PIBS (permanent interest bearing shares)

PIBS are permanent interest bearing shares issued by building societies. They are a type of deferred share.

They often have a good yield but are fairly safe investments with a level of risk comparable with buying a bank's subordinated debt.

The main risk is interest rate risk, which is high as PIBS are permenant — and therefore not redeemable. Most of those that are redeemable, are many years from maturity. Their duration is usually very high.

They are bond like instruments in that they pay interest. Like other building society investments (including deposits) they make holders members of the building society, with rights with regard to management similar to those of a shareholder in a company.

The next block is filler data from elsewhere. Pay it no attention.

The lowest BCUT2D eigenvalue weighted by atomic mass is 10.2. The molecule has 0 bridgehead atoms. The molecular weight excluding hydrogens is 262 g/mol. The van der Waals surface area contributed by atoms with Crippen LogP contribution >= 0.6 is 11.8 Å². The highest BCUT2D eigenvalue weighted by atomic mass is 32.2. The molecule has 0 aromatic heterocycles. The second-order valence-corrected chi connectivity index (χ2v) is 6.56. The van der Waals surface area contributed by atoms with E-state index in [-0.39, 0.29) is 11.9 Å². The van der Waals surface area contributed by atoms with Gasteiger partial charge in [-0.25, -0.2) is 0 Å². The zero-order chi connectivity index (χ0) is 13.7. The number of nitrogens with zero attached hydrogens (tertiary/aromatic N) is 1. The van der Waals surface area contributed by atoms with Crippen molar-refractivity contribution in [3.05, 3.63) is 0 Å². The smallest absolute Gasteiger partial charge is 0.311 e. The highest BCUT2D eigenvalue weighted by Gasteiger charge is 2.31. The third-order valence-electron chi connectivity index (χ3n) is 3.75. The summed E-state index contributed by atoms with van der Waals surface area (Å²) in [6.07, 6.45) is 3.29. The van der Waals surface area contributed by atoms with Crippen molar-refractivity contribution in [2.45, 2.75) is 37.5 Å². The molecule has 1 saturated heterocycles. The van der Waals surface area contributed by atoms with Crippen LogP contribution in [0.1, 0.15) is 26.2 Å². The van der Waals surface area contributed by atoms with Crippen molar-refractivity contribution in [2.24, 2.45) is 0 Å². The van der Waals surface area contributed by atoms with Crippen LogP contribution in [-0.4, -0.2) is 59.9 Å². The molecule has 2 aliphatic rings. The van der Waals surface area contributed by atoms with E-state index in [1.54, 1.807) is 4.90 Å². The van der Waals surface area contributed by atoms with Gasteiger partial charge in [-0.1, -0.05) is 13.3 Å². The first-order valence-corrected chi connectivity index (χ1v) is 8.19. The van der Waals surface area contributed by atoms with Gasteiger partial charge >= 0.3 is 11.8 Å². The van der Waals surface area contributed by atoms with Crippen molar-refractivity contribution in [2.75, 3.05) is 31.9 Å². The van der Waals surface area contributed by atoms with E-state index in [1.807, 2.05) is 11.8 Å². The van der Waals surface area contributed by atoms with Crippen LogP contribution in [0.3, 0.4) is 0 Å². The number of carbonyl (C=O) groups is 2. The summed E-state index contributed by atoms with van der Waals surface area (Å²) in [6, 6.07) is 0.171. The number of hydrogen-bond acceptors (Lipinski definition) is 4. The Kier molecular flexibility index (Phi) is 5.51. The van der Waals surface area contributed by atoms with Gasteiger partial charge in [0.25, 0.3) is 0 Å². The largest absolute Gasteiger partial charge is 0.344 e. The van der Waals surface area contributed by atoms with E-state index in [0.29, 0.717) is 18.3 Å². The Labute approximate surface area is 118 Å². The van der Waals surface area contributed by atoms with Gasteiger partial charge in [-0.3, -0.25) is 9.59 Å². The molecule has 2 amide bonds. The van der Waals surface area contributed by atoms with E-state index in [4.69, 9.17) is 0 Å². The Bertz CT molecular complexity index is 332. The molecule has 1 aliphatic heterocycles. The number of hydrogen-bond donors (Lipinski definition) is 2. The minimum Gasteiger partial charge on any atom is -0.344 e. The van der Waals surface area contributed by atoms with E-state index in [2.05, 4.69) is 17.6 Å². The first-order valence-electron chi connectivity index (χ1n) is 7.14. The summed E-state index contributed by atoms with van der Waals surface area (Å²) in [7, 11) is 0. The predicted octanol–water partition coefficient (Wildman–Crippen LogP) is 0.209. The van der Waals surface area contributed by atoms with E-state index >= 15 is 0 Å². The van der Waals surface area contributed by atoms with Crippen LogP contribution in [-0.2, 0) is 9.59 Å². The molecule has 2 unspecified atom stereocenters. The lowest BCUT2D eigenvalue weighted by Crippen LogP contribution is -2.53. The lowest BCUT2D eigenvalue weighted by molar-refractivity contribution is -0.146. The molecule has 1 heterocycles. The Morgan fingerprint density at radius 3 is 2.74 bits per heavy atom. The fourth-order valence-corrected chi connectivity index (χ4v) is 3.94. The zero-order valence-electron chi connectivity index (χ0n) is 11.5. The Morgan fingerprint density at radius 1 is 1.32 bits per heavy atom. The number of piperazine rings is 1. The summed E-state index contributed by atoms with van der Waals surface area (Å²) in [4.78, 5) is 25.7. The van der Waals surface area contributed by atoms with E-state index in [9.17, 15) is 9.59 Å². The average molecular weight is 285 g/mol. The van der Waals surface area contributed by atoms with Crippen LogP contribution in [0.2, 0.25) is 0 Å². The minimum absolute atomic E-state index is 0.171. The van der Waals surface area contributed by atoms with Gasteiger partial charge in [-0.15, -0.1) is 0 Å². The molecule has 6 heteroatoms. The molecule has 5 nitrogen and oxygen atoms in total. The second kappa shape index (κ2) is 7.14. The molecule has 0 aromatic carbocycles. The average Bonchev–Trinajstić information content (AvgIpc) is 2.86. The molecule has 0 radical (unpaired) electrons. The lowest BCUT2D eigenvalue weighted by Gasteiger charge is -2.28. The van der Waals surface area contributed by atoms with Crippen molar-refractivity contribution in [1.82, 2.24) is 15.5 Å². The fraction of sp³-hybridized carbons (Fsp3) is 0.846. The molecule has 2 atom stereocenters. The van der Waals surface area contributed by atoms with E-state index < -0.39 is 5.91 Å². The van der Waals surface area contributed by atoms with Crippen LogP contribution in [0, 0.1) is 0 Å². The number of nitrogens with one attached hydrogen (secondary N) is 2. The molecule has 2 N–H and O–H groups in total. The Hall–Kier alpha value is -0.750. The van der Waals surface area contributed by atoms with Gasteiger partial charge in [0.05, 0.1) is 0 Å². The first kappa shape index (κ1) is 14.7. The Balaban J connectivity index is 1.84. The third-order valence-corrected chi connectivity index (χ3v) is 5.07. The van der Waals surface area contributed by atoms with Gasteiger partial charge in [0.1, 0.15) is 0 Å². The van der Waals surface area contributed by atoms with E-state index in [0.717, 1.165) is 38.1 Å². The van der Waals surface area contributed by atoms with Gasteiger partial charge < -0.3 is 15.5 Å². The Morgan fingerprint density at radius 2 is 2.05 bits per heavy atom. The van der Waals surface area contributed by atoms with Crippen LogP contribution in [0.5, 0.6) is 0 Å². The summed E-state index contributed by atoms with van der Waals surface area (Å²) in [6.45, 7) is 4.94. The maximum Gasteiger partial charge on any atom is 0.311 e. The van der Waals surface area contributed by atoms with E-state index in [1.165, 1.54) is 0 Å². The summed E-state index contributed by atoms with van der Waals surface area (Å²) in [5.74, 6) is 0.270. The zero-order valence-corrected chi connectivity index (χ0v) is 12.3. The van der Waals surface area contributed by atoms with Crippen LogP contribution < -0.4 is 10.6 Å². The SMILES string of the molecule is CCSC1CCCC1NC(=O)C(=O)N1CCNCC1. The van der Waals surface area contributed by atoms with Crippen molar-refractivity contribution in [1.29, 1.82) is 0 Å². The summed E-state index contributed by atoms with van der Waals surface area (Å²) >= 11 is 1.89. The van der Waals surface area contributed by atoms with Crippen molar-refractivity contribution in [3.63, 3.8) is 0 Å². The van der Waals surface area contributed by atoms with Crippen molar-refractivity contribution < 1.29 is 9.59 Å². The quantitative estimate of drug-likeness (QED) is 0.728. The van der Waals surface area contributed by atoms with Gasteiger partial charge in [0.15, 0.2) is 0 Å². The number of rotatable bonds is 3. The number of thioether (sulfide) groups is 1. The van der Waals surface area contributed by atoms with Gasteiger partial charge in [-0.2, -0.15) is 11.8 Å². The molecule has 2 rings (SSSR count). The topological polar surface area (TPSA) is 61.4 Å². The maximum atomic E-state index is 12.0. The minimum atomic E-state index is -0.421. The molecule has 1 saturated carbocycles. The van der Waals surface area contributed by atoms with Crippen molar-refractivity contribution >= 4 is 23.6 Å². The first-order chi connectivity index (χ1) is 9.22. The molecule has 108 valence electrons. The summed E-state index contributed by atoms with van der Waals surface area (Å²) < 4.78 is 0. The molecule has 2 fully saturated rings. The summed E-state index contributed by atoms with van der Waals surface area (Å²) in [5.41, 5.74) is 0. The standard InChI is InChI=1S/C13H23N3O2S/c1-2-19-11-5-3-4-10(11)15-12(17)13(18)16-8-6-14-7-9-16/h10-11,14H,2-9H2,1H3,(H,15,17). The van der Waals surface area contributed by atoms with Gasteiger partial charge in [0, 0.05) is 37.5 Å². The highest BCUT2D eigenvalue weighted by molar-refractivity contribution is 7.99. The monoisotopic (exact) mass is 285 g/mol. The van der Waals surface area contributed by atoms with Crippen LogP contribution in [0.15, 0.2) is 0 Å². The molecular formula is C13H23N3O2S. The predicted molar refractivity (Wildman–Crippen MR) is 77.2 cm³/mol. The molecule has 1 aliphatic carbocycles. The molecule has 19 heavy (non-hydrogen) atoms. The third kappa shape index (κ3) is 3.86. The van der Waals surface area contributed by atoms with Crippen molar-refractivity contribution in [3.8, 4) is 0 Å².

This means that PIBS also bring the chance of a windfall profit should the building society demutualise. If a building society does demutualise, then PIBS become subordinated debt.

PIBS tend to be somewhat neglected investments, although there is the occasional bit of media coverage to tell investors that they do exist.

Investors in PIBS will usually be looking at them as one of many fixed income securities with a higher yield than gilts: others include corporate bonds and prefs.